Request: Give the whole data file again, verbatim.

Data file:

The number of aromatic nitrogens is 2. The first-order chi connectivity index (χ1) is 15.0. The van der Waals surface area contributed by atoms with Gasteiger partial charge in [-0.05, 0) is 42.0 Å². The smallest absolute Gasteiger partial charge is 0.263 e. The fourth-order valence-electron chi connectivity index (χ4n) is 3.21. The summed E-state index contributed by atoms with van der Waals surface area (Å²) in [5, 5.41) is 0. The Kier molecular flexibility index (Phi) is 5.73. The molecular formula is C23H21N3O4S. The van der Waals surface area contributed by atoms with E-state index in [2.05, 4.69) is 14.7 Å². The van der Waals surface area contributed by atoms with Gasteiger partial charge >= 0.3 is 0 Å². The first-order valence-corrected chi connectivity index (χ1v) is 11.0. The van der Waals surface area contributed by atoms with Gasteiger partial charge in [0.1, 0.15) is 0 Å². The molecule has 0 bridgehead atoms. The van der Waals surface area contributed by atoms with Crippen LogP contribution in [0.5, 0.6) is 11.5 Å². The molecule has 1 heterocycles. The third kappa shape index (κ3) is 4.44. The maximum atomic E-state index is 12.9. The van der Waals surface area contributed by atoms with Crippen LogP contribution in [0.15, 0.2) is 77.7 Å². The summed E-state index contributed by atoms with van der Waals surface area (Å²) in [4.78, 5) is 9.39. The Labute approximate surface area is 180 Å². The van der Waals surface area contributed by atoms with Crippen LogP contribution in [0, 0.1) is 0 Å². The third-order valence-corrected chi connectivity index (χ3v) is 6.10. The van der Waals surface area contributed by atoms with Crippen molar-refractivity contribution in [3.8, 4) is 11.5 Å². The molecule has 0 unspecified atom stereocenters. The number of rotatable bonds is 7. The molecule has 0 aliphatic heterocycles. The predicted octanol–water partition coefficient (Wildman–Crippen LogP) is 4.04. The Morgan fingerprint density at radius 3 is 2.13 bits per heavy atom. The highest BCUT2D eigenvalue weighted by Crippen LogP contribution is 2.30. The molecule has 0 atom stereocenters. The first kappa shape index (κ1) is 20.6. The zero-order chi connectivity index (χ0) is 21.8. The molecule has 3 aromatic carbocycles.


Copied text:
The number of aromatic nitrogens is 2. The first-order chi connectivity index (χ1) is 15.0. The van der Waals surface area contributed by atoms with Gasteiger partial charge in [-0.05, 0) is 42.0 Å². The smallest absolute Gasteiger partial charge is 0.263 e. The fourth-order valence-electron chi connectivity index (χ4n) is 3.21. The summed E-state index contributed by atoms with van der Waals surface area (Å²) in [5, 5.41) is 0. The Kier molecular flexibility index (Phi) is 5.73. The molecular formula is C23H21N3O4S. The van der Waals surface area contributed by atoms with E-state index in [2.05, 4.69) is 14.7 Å². The van der Waals surface area contributed by atoms with Gasteiger partial charge >= 0.3 is 0 Å². The first-order valence-corrected chi connectivity index (χ1v) is 11.0. The van der Waals surface area contributed by atoms with Gasteiger partial charge in [0.1, 0.15) is 0 Å². The molecule has 0 bridgehead atoms. The van der Waals surface area contributed by atoms with Crippen LogP contribution in [0.5, 0.6) is 11.5 Å². The molecule has 1 heterocycles. The third kappa shape index (κ3) is 4.44. The maximum atomic E-state index is 12.9. The van der Waals surface area contributed by atoms with Crippen LogP contribution in [0.15, 0.2) is 77.7 Å². The summed E-state index contributed by atoms with van der Waals surface area (Å²) in [4.78, 5) is 9.39. The Labute approximate surface area is 180 Å². The van der Waals surface area contributed by atoms with Crippen LogP contribution in [0, 0.1) is 0 Å². The third-order valence-corrected chi connectivity index (χ3v) is 6.10. The van der Waals surface area contributed by atoms with Crippen molar-refractivity contribution in [3.8, 4) is 11.5 Å². The molecule has 0 unspecified atom stereocenters. The number of rotatable bonds is 7. The molecule has 0 aliphatic heterocycles. The predicted octanol–water partition coefficient (Wildman–Crippen LogP) is 4.04. The Morgan fingerprint density at radius 3 is 2.13 bits per heavy atom. The highest BCUT2D eigenvalue weighted by Crippen LogP contribution is 2.30. The molecule has 0 atom stereocenters. The first kappa shape index (κ1) is 20.6. The zero-order chi connectivity index (χ0) is 21.8. The molecule has 3 aromatic carbocycles.